Jersey Shore Barbecue Joints to Savor

Up and down the coast, the invigorating salt air meets its match in the aroma of smoked meats.

Partners David Gill and Joel Romano at Wildwoods BBQ in North Wildwood

Partners David Gill, left, and Joel Romano keep busy at Wildwoods BBQ in North Wildwood. Photo: Courtesy of Wildwoods BBQ

Preeminent in pizza, pork roll, frozen custard and other delights, New Jersey cannot claim a long tradition in the art of barbecue.

That has encouraged some determined souls to import the benchmark styles of the South and Midwest. What began in the 1980s as lighthearted approaches to barbecue at kitsch-filled restaurants such as Memphis Pig-Out in Atlantic Highlands (closed in 2017) and Big Ed’s BBQ in Matawan, still packing a crowd, has expanded and evolved.

Now you can find convincing renditions in all four Shore counties, variously adhering to the major styles: Texas, Carolina, Memphis and Kansas City.

“We didn’t need another pizza joint,” asserts Len Dagit, co-owner with brother John of Back Bay BBQ, a cash-only, dog-friendly, seasonal stand in Somers Point, Atlantic County. “Pulled pork is a staple. You get a sandwich for less than $10.”

At the behest of his wife, Lisa, who manages the front of the house, Len added seafood to the menu. “She said to me, ‘You’re running a stag house,’” Dagit says, laughing at his wife’s reference to the otherwise carnivorous menu. His own tastes, he says, run to “Hellmann’s mayo on cold brisket.”

Back Bay does offer indoor seating and tables with umbrellas on the patio overlooking Ship Channel, which feeds into Great Egg Harbor Bay. Dagit and his brother, John, originally wanted to build a marina on the property. When that didn’t pan out, they pivoted, opening Back Bay in 2009. They eschewed gas in favor of outdoor cooking with what Dagit proudly calls “real smokers and grills” fueled by cherry wood.

For baby-back ribs, Dagit favors Memphis-style dry rubs, traditionally sweetened slightly with brown sugar and a complex mix of spices, including paprika. On Back Bay’s affordable menu, the $30 full rack is a “high-end” item, Dagit says. “There’s nothing better.”

Whatever the fixings, smoke is transformative. “The beauty of barbecue,” says Texas-trained Doug Walsh, who co-owns Jersey Shore Barbecue in Point Pleasant Beach with his wife, Dana, “is taking cheap, tougher cuts of meat and making them magical.” He smokes brisket 18 hours over pecan wood, “and it outsells everything. In Texas, brisket is king.”

Walsh opened his first location in Belmar in 2010; in 2017, a second in East Brunswick with his cousin, Denis Barnao. After receiving several readers’ choice awards, he closed Belmar and, in 2021, opened the 5,800-square-foot restaurant in Point Pleasant Beach, with two smokers and a coal-fired pizza oven. The barbecue is Texas style, focused on beef.

“Palates in New Jersey are catching up to smoked foods,” Walsh says. That includes delicately flavored cold-smoked foods. Walsh serves cold-smoked lobster salad and tops pizzas with cold-smoked cheeses and meats.

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Steve Raab has collected many accolades, including overall wins at the New Jersey State Barbecue Championship in 2009 and 2011, under the name Fat Angel, and as Local Smoke in 2013 and 2017.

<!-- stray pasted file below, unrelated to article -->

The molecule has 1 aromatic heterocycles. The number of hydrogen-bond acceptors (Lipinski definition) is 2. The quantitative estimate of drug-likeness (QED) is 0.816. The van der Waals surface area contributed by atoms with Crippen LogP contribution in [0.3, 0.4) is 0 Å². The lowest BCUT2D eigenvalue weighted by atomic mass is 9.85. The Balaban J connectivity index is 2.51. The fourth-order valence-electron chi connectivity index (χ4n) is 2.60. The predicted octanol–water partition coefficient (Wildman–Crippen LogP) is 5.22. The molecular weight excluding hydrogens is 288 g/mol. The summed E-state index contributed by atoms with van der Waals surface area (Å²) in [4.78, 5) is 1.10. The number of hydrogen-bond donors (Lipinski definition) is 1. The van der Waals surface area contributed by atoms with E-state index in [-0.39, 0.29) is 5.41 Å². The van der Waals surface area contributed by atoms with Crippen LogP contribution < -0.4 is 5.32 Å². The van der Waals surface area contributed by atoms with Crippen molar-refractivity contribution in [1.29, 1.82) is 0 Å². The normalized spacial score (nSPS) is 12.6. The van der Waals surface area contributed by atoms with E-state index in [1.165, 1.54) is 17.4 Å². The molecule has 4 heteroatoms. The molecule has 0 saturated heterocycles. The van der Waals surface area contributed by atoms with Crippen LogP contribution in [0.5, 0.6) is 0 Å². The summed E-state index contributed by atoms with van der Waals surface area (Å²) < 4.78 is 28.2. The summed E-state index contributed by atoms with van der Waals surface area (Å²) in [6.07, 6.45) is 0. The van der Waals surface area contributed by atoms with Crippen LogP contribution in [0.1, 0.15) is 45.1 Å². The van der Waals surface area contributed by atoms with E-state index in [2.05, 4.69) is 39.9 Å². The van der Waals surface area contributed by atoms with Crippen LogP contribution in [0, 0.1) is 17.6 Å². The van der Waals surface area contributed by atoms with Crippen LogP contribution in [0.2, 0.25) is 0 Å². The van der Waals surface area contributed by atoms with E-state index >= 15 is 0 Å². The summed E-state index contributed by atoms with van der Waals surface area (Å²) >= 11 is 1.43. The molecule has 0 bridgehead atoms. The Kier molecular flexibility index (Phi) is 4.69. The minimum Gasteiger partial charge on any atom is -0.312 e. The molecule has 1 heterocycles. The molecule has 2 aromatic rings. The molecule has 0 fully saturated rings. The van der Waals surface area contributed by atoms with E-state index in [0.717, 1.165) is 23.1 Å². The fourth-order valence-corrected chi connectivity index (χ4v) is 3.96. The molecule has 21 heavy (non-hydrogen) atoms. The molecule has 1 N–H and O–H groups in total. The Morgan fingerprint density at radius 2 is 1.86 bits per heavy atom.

“We bring the best of the country to New Jersey,” Raab says of the six Shore locations serving North Carolina-style pulled pork, Texas-style brisket, and ribs sweetened to St. Louis and K.C. standards. Raab uses cherry and maple, running his Southern Pride gas-assisted smoker 24/7.

Local Smoke’s top seller is pulled pork, but Raab thinks his chicken, fresh from Holly Poultry in Maryland and brined by him, is what Local Smoke does best. “The freshness makes the difference,” he says. “I know the birds are walking around on Sunday, are slaughtered Monday morning and are brined by Monday afternoon.”

Joel Romano and David Gill, childhood friends from Australia, added a fresh perspective when they opened Wildwoods BBQ in North Wildwood in 2021. They handed customers paint pens to decorate the pink walls. Valuing sustainability, they make hot dogs from scraps of spare ribs, burgers and brisket. They’ve experimented with making shrimp sausage, but have yet to perfect the recipe. Veggies are no afterthought. They feature main dishes of pulled mushrooms and fried cauliflower. Still, beefy Aussie sausage with pepper, salt and cumin “is our signature,” says Romano. “People are adventurous and open to trying new things. There is no cooking-for-the-masses here.” 

The scene continues to expand. Mutiny BBQ opened in Asbury Park in 2021. New to Barnegat this summer is Andrea’s Soul Food Cafe, which Shakierra Morris named for her daughter.

“Low and slow,” the mantra of barbecue, refers to cooking at low temperature, with indirect heat, for hours. At Jersey Shore BBQ, an average day starts at 7 am and ends at 9 pm. “On catering days,” notes Walsh, “even longer.” At Back Bay BBQ,  says Dagit, “we use prime brisket, four inches thick, and it takes 12 hours to grill.” 

The constant cooking creates a siren’s song for the hungry. “Our greatest advertisement,” Dagit says, “is when the wind blows smoke across the highway.” 

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